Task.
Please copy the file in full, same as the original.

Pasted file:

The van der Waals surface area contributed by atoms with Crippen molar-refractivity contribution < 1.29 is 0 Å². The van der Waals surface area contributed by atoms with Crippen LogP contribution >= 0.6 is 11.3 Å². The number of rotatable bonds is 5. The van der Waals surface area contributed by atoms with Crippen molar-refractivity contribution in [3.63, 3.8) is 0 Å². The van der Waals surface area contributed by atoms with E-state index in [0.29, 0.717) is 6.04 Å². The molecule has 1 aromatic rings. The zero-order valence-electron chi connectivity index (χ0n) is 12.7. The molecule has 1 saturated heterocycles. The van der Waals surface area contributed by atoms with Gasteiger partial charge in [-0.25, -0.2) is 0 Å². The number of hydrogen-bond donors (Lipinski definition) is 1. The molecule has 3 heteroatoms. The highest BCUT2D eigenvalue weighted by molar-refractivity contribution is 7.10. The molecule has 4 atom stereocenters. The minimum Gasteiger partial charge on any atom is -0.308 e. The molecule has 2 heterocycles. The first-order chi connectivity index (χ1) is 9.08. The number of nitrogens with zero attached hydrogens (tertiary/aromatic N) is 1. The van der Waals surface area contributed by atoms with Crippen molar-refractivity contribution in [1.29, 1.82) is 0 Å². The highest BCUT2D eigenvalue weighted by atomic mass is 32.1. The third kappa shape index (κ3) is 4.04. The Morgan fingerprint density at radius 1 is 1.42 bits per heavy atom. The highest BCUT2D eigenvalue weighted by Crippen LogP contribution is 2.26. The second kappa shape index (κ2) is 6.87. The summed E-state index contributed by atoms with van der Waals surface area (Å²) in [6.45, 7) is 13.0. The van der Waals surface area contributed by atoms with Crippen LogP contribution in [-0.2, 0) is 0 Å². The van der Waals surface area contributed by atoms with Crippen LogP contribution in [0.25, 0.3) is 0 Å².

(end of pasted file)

The van der Waals surface area contributed by atoms with Crippen molar-refractivity contribution < 1.29 is 0 Å². The van der Waals surface area contributed by atoms with Crippen LogP contribution >= 0.6 is 11.3 Å². The number of rotatable bonds is 5. The van der Waals surface area contributed by atoms with Crippen molar-refractivity contribution in [3.63, 3.8) is 0 Å². The van der Waals surface area contributed by atoms with E-state index in [0.29, 0.717) is 6.04 Å². The molecule has 1 aromatic rings. The zero-order valence-electron chi connectivity index (χ0n) is 12.7. The molecule has 1 saturated heterocycles. The van der Waals surface area contributed by atoms with Gasteiger partial charge in [-0.25, -0.2) is 0 Å². The number of hydrogen-bond donors (Lipinski definition) is 1. The molecule has 3 heteroatoms. The highest BCUT2D eigenvalue weighted by molar-refractivity contribution is 7.10. The molecule has 4 atom stereocenters. The minimum Gasteiger partial charge on any atom is -0.308 e. The molecule has 2 heterocycles. The first-order chi connectivity index (χ1) is 9.08. The number of nitrogens with zero attached hydrogens (tertiary/aromatic N) is 1. The van der Waals surface area contributed by atoms with Crippen molar-refractivity contribution in [1.29, 1.82) is 0 Å². The highest BCUT2D eigenvalue weighted by atomic mass is 32.1. The third kappa shape index (κ3) is 4.04. The Morgan fingerprint density at radius 1 is 1.42 bits per heavy atom. The highest BCUT2D eigenvalue weighted by Crippen LogP contribution is 2.26. The second kappa shape index (κ2) is 6.87. The summed E-state index contributed by atoms with van der Waals surface area (Å²) in [6.45, 7) is 13.0. The van der Waals surface area contributed by atoms with Crippen LogP contribution in [-0.2, 0) is 0 Å². The van der Waals surface area contributed by atoms with Crippen LogP contribution in [0.25, 0.3) is 0 Å².